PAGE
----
15, 9:00 Yanagi no Okaji (*) At the same time as the archery contest outside, this event takes place inside the temple. In this ceremony, worshippers pray to Kannon and are blessed with holy water using a willow branch to remove various illnesses. It is said to be particularly effective to curing headaches. This ritual was introduced from India and in Japan has a history that dates back to the Heian period. There are special goshuin and amulets celebrating the occasion, only available on this day.

February

3, 10:00 Setsubun The ancient setsubun festival is celebrated here with prayers to Kannon and the traditional bean throwing.

11, 14:00 Hatsuuma-sai During this festival, goma sticks with prayers from worshippers are ritually burned outside the temple.

March

3, 9:00 Shunto-e Ritual (*) This is the celebration of Girl's Day or Hina Matsuri at Sanjusangendo. The Kannon statue is connected to the outside with a rope, so that worshippers touching the rope can get in direct contact with the Kannon. A special peach amulet for women is available only on this day.

21, 9:00 Higan-kai At the spring equinox, a special altar is set up in the temple where worshippers can ask for special prayer ceremonies for their deceased ancestors.

April

8, 9:00 Hana Matsuri This flower festival comes with offerings of sweet tea and a lottery.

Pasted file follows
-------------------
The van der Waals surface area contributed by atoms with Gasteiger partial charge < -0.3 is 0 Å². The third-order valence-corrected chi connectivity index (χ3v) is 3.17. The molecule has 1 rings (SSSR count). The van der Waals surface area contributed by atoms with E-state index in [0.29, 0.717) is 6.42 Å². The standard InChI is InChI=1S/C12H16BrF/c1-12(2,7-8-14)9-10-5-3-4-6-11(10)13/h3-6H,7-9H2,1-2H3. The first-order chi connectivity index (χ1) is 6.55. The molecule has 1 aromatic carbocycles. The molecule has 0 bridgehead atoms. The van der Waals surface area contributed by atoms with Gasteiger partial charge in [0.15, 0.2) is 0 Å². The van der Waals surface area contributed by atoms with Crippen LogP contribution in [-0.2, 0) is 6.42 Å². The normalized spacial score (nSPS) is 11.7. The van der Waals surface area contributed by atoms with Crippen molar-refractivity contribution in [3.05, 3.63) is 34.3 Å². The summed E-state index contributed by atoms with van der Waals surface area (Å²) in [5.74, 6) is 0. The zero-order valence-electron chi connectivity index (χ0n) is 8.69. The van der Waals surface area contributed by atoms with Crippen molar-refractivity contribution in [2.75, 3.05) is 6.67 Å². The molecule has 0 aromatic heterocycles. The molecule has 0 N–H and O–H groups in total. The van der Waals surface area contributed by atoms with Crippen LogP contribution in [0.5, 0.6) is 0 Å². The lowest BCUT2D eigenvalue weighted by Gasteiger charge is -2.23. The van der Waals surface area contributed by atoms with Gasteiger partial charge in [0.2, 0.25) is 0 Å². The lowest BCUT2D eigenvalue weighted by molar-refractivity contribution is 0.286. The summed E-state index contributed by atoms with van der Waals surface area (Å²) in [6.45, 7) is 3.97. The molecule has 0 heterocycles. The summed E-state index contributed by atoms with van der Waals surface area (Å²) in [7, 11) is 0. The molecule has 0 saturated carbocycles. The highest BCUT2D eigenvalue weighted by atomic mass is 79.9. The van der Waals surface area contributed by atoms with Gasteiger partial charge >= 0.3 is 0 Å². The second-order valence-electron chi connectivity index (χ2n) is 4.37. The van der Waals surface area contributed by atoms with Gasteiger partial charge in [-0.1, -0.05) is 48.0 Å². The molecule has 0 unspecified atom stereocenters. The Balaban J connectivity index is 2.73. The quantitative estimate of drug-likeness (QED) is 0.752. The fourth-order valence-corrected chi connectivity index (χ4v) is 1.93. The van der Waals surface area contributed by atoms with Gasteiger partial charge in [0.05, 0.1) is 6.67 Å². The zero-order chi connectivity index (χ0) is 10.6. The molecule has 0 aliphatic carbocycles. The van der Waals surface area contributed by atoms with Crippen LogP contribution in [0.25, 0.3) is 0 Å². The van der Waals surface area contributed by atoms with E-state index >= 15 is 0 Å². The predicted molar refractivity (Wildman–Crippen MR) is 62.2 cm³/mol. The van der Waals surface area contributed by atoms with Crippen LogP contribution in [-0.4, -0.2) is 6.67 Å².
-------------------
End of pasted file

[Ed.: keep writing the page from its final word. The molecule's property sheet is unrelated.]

May

3, 9:00 Kaizan-ki In this memorial for Emperor Go-Shirakawa, the temple celebrates its founding day. The service includes performances of traditional Buddhist music.

Jizo statues at the well of Sanjusangendo.

August

23, 9:00 Jizobon A popular festival for the protector of children.

September

23, 9:00 Higan-kai At the autumn equinox, a special altar is set up in the temple where worshippers can ask for special prayer ceremonies for their deceased ancestors.

November

19, 14:00 Ohitaki Fire Festival Goma prayer sticks are ritually burned in a sacred fire.

December

8, 10:00 Jodo-e Festival A prayer ceremony for the Kannon.

At events marked with a (*) above, entrance to the temple is free.

More Information

Sanjusangendo online: website (in Japanese), instagram (all in Japanese).

Address: 657 Sanjusangendomawari-cho, Higashiyama-ku, Kyoto, 605-0941 (Google Maps)

Directions: take Kyoto City Bus 86, 88, 206, 208 to Hakubutsukan Sanjusangendo-mae.

Opening hours: daily 8:30 - 17:00; from November 16 to March 31: 9:00 - 16:00 (admission until 30 minutes before closing).

Admission: 600 yen (adults)

Photography: forbidden inside the temple

Wheelchair accessible: yes, both the temple itself and the gardens

Parking: limited car and bicycle parking; please consider public transport options

A goshuin stamp from Sanjusangendo.

Photos # 10, 11 courtesy of Sanjusangendo.